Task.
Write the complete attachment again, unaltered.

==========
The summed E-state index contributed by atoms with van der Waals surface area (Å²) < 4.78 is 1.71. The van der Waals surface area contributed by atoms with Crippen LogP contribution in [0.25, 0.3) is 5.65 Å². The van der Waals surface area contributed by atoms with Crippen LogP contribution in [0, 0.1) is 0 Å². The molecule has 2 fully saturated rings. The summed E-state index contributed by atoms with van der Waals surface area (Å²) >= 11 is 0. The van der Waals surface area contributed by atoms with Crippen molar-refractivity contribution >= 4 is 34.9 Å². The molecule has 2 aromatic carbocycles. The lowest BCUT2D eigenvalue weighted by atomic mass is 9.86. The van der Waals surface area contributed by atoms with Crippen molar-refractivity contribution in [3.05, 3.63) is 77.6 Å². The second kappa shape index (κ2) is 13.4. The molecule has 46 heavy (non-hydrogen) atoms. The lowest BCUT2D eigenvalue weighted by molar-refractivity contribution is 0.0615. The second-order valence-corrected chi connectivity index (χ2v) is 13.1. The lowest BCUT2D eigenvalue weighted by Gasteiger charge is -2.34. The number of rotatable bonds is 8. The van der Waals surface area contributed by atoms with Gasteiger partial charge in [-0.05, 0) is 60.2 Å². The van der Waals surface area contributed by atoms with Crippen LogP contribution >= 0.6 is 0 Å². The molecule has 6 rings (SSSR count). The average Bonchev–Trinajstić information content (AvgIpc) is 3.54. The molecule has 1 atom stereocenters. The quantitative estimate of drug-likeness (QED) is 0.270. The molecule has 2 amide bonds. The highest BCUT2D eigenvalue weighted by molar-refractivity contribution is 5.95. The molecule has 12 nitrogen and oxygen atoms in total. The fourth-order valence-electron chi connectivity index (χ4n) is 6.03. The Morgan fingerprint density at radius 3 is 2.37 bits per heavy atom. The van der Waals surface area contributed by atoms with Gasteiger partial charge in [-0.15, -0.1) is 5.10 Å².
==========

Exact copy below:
The summed E-state index contributed by atoms with van der Waals surface area (Å²) < 4.78 is 1.71. The van der Waals surface area contributed by atoms with Crippen LogP contribution in [0.25, 0.3) is 5.65 Å². The van der Waals surface area contributed by atoms with Crippen LogP contribution in [0, 0.1) is 0 Å². The molecule has 2 fully saturated rings. The summed E-state index contributed by atoms with van der Waals surface area (Å²) >= 11 is 0. The van der Waals surface area contributed by atoms with Crippen molar-refractivity contribution >= 4 is 34.9 Å². The molecule has 2 aromatic carbocycles. The lowest BCUT2D eigenvalue weighted by atomic mass is 9.86. The van der Waals surface area contributed by atoms with Crippen molar-refractivity contribution in [3.05, 3.63) is 77.6 Å². The second kappa shape index (κ2) is 13.4. The molecule has 46 heavy (non-hydrogen) atoms. The lowest BCUT2D eigenvalue weighted by molar-refractivity contribution is 0.0615. The second-order valence-corrected chi connectivity index (χ2v) is 13.1. The lowest BCUT2D eigenvalue weighted by Gasteiger charge is -2.34. The number of rotatable bonds is 8. The van der Waals surface area contributed by atoms with Gasteiger partial charge in [-0.05, 0) is 60.2 Å². The van der Waals surface area contributed by atoms with Crippen LogP contribution >= 0.6 is 0 Å². The molecule has 6 rings (SSSR count). The average Bonchev–Trinajstić information content (AvgIpc) is 3.54. The molecule has 1 atom stereocenters. The quantitative estimate of drug-likeness (QED) is 0.270. The molecule has 2 amide bonds. The highest BCUT2D eigenvalue weighted by molar-refractivity contribution is 5.95. The molecule has 12 nitrogen and oxygen atoms in total. The fourth-order valence-electron chi connectivity index (χ4n) is 6.03. The Morgan fingerprint density at radius 3 is 2.37 bits per heavy atom. The van der Waals surface area contributed by atoms with Gasteiger partial charge in [-0.15, -0.1) is 5.10 Å².